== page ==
the conlang has fans or supporters, as do for example the Rosenfelder
There are three solutions to the (perceived; so far it has only for
sure occured once on any Wikipedia, perhaps twice) problem of
1. Verify in some way that the content people write is in the language
they claim it's in, which does not nessecitate locking.
2. Erase all inactive Wikipedias, and never create any new ones.
3. Continue the way things were before, where people patrolled such
inactive Wikipedias. This has until now been 100% effective against
squatting - I caught the only known case, and another suspected case
(the suspected case being relatively soon after it was edited). If
there are other cases already, I have not caught them, so I guess the
100% statistic is invalid as if a case is not caught, it cannot be
counted as "not caught".
In addition, Danny has suggested that I do not in fact check inactive
Wikipedias on a regular basis. I, as well as a few other users, do
actually check inactive Wikipedias on a regular basis. Some have
expressed the feeling that if such Wikis could simply be locked
instead, then it would save them the trouble of having to monitor
them. However, I (and undoubtedly at least a couple of others) do it
for different reasons than these people, and actually enjoy performing
Another solution to a supposed problem of inactive Wikis is to
actively recruit people to contribute. So far, I have done this on a
very small scale with a small degree of success, and I have
commitments from people to contribute to a Wikipedia once they finish
something they're in the middle of. Presumably, if it were on a more
official level and from an e-mail address not from a free email
provider (I've begun to suspect that some ISPs block gmail addresses,
after I've found that I get one reply per 10 or so languages, even
though the number of failure notices I get is extremely low), the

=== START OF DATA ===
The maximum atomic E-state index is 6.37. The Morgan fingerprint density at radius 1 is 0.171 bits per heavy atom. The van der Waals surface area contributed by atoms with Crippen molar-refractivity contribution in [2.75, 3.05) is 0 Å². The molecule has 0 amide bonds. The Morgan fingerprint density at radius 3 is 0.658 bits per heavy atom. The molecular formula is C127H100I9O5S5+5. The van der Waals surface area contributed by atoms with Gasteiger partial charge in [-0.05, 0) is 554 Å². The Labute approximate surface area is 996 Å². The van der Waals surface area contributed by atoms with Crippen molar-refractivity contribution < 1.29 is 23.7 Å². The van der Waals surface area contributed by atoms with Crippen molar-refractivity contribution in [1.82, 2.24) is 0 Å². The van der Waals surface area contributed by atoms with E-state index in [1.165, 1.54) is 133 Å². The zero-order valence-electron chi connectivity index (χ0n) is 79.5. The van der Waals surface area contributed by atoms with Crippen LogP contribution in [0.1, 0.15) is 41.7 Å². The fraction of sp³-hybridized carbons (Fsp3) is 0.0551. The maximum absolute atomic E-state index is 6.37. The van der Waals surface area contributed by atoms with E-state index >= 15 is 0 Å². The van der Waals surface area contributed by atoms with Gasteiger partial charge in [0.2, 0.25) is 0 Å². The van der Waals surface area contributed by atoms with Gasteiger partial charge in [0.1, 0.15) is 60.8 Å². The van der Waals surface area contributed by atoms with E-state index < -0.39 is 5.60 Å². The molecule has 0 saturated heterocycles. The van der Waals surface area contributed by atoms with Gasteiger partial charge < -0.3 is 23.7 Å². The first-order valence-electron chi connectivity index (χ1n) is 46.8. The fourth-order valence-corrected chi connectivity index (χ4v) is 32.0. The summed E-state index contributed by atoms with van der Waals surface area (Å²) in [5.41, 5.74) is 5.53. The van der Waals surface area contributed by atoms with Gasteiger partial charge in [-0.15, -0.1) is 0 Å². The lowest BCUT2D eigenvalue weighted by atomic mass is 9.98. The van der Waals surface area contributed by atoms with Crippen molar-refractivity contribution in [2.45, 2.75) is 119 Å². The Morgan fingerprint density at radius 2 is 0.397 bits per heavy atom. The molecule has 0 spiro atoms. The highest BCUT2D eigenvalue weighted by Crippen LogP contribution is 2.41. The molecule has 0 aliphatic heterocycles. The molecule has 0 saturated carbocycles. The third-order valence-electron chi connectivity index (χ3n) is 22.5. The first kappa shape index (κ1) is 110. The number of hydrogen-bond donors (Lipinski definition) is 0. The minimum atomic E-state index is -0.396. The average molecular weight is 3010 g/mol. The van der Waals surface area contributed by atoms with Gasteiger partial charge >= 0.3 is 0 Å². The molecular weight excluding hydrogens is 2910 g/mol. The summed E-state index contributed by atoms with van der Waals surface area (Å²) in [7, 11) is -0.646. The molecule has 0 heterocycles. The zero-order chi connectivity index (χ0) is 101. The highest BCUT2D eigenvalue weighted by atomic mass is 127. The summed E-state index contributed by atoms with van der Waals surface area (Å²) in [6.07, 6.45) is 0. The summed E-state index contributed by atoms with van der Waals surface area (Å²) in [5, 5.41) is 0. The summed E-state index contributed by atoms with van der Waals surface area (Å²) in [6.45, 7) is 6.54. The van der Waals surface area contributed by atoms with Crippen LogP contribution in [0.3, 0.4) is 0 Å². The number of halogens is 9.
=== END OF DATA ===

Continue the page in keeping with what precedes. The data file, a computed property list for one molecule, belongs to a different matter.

response would be greater.
In addition, I have personally found so far that there are at least a
few Wikipedias where we already have Wikipedians who are fluent in the
language but do not contribute to it because they either don't know of
its existance or are busier with another Wikipedia. This is true with
some of the Wikipedias in South African languages (people contribute
instead to the English or Afrikaans Wikipedias), some of the
Wikipedias in Indic languages (people mostly contribute to hi: and ur:
instead of their local language with the major exceptions being ta:,
kn:, and ks: and to a smaller degree a couple of others), European
minority languages (I have a strong suspicion that there are at least
a couple of speakers of French minority languages on the French
Wikipedia who do not contribute to that Wikipedia, same with Russian
and Italian minority languages, and with Saami speakers on
Scandinavian-language Wikipedias). The problem of simple lack of
awareness would be fairly easy to remedy, but if somebody doesn't want
to work on a Wikipedia in their own language, there is no forcing
Inactive wikis, with few articles, very sporadic edits, no community
and no users dedicated to editing them, accumulate spam and vandalism
and waste much time of those users who check these small wikis for
It is possible for a steward to lock an inactive wiki to prevent it
from being edited whilst not removing any existing content. Locking a
wiki is not permanent and can be undone by a steward at any time.
I would like to see whether there are any objections to this being
done for the inactive Wikipedias, and other projects. I have proposed
a procedure for this at http://meta.wikimedia.org/wiki/Inactive_wikis
and would appreciate any comments on it.
To see the message that would be shown when someone tries to edit a
locked wiki, please see
Per Danny request, due to rupture of an agreement for node not to edit
under Akka Akka name, I blocked Akka Akka on ks project for 24 hours.
I have a neutral position with regards to this matter. Any one may
revert the block if there is a problem.